CrowdCamp is a one-day hack-a-thon for crowdsourcing, human computation, social media, collective intelligence ideas. The focus is on creating a deliverable prototype or study design within the workshop itself. Prior CrowdCamp projects over the last four years have resulted in top-tier conference publications, blog posts, and on-going research.
We invite students, faculty, and industry researchers to participate, from social scientists to programmers, ethnographers to designers, and anyone else interested. Everyone is welcome!
This year's CrowdCamp will highlight the human aspect of crowdsourcing. It will focus on the human elements of the systems built and data collected. All participants are therefore encouraged to embrace ambiguity, uncertainty, and chaos as vital elements of their projects, as well as to incorporate rigorous metrics and methodologies from human subjects research, e.g., psychology, sociology and survey design.
The application should take about 10 minutes. It asks for:
- One hack-a-thon idea This may be viewed by other participants, but if you are accepted to CrowdCamp, you will still be free to change your idea. We are looking for ideas that are specific rather than vague. The goal is to generate ideas that a group of 3-5 people can actually finish in 2 days.
- A description of what interests you about crowdsourcing We are looking for a diverse group of people that will develop amazing projects during CrowdCamp.
- Your contact information
Sign Up Form
- October 1, 2017: CrowdCamp Sign-up deadline (all applications accepted)
- October 24, 2017: Workshop (full-day)
Past Papers and Technical Reports
Past CrowdCamps have shown a strong track-record of bringing together diverse teams of researchers, engineers, and students who work passionately together on well-scoped project ideas. Many participants have continued working on their projects beyond CrowdCamp, generating impactful publications and fruitful collaborations. A few examples include:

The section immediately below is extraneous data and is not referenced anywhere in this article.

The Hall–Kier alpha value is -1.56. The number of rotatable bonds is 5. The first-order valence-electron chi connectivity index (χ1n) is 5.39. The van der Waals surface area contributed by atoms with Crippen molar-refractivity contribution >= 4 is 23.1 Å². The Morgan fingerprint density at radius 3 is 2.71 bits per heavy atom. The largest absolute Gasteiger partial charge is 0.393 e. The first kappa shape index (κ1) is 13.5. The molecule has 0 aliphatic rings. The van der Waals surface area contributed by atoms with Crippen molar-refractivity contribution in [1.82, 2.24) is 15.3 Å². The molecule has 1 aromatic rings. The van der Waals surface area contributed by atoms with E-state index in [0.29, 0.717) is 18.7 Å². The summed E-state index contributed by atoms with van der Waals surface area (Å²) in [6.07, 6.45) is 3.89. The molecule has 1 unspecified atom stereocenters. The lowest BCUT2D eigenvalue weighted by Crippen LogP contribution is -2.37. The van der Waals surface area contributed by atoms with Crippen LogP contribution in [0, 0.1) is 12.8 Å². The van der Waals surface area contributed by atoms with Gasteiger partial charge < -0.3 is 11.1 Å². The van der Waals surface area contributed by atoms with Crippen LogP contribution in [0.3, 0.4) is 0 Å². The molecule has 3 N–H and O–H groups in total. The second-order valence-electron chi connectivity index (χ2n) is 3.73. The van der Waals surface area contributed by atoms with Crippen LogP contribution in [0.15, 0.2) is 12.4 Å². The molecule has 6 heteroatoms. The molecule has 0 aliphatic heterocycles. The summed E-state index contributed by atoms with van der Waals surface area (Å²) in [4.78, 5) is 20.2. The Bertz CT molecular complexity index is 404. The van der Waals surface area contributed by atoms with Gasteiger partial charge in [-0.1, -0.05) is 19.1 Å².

- Subcontracting Microwork, Meredith Ringel Morris, Jeffrey P. Bigham, Robin Brewer, Jonathan Bragg, Anand Kulkarni, Jessie Li, Saiph Savage, ACM CHI 2017
- Possible Confounds in Word-based Semantic Similarity Test Data, Malay Bhattacharyya, Yoshihiko Suhara, Md Mustafizur Rahman, Markus Krause, CSCW 2017
- Worker-Owned Cooperative Models for Training Artificial Intelligence, Anand Sriraman, Jonathan Bragg, Anand Kulkarni, CSCW 2017
- Computer Supported Collective Action, Aaron Shaw, Haoqi Zhang, Andrés Monroy-Hernández, Sean Munson, Benjamin Hill, Elizabeth Gerber, Peter Kinnaird, Patrick Minder, ACM Interactions, March 2014
- Chorus, Walter S. Lasecki, Rachel Wesley, Jeffrey Nichols, Anand Kulkarni, James F. Allen, Jeffrey P. Bigham, ACM UIST 2013
- Mechanical Turk is Not Anonymous, Matthew Lease, Jessica Hullman, Jeffrey P. Bigham, Michael S. Bernstein, Juho Kim, Walter Lasecki, Saeideh Bakhshi, Tanushree Mitra, Robert C. Miller, Social Science Research Network (SSRN) Online, March 6, 2013
- The Future of Crowd Work, Aniket Kittur, Jeffrey V. Nickerson, Michael Bernstein, Elizabeth Gerber, Aaron Shaw, John Zimmerman, Matt Lease, John Horton, ACM CSCW 2013